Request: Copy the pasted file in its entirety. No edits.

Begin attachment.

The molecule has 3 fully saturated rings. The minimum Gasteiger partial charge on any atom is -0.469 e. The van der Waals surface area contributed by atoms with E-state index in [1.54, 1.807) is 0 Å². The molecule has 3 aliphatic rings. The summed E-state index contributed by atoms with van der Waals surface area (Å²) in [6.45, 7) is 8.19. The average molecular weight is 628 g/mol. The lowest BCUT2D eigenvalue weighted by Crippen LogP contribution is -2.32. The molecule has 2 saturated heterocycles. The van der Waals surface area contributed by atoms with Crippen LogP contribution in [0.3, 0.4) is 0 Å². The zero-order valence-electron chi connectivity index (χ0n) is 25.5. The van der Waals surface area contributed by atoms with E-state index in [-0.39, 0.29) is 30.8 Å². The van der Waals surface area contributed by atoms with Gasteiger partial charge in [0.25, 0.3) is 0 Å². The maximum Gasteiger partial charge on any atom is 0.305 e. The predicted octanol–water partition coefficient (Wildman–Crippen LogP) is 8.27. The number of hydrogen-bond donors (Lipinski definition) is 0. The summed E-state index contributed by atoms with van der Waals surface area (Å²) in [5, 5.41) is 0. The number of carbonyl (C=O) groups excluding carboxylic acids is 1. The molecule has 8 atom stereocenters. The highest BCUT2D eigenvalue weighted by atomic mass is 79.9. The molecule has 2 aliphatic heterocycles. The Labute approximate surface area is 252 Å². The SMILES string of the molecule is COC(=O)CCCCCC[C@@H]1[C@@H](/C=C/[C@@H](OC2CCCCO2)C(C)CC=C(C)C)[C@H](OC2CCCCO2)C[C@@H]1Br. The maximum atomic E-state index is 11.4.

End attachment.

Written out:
The molecule has 3 fully saturated rings. The minimum Gasteiger partial charge on any atom is -0.469 e. The van der Waals surface area contributed by atoms with E-state index in [1.54, 1.807) is 0 Å². The molecule has 3 aliphatic rings. The summed E-state index contributed by atoms with van der Waals surface area (Å²) in [6.45, 7) is 8.19. The average molecular weight is 628 g/mol. The lowest BCUT2D eigenvalue weighted by Crippen LogP contribution is -2.32. The molecule has 2 saturated heterocycles. The van der Waals surface area contributed by atoms with Crippen LogP contribution in [0.3, 0.4) is 0 Å². The zero-order valence-electron chi connectivity index (χ0n) is 25.5. The van der Waals surface area contributed by atoms with E-state index in [-0.39, 0.29) is 30.8 Å². The van der Waals surface area contributed by atoms with Gasteiger partial charge in [0.25, 0.3) is 0 Å². The maximum Gasteiger partial charge on any atom is 0.305 e. The predicted octanol–water partition coefficient (Wildman–Crippen LogP) is 8.27. The number of hydrogen-bond donors (Lipinski definition) is 0. The summed E-state index contributed by atoms with van der Waals surface area (Å²) in [5, 5.41) is 0. The number of carbonyl (C=O) groups excluding carboxylic acids is 1. The molecule has 8 atom stereocenters. The highest BCUT2D eigenvalue weighted by atomic mass is 79.9. The molecule has 2 aliphatic heterocycles. The Labute approximate surface area is 252 Å². The SMILES string of the molecule is COC(=O)CCCCCC[C@@H]1[C@@H](/C=C/[C@@H](OC2CCCCO2)C(C)CC=C(C)C)[C@H](OC2CCCCO2)C[C@@H]1Br. The maximum atomic E-state index is 11.4.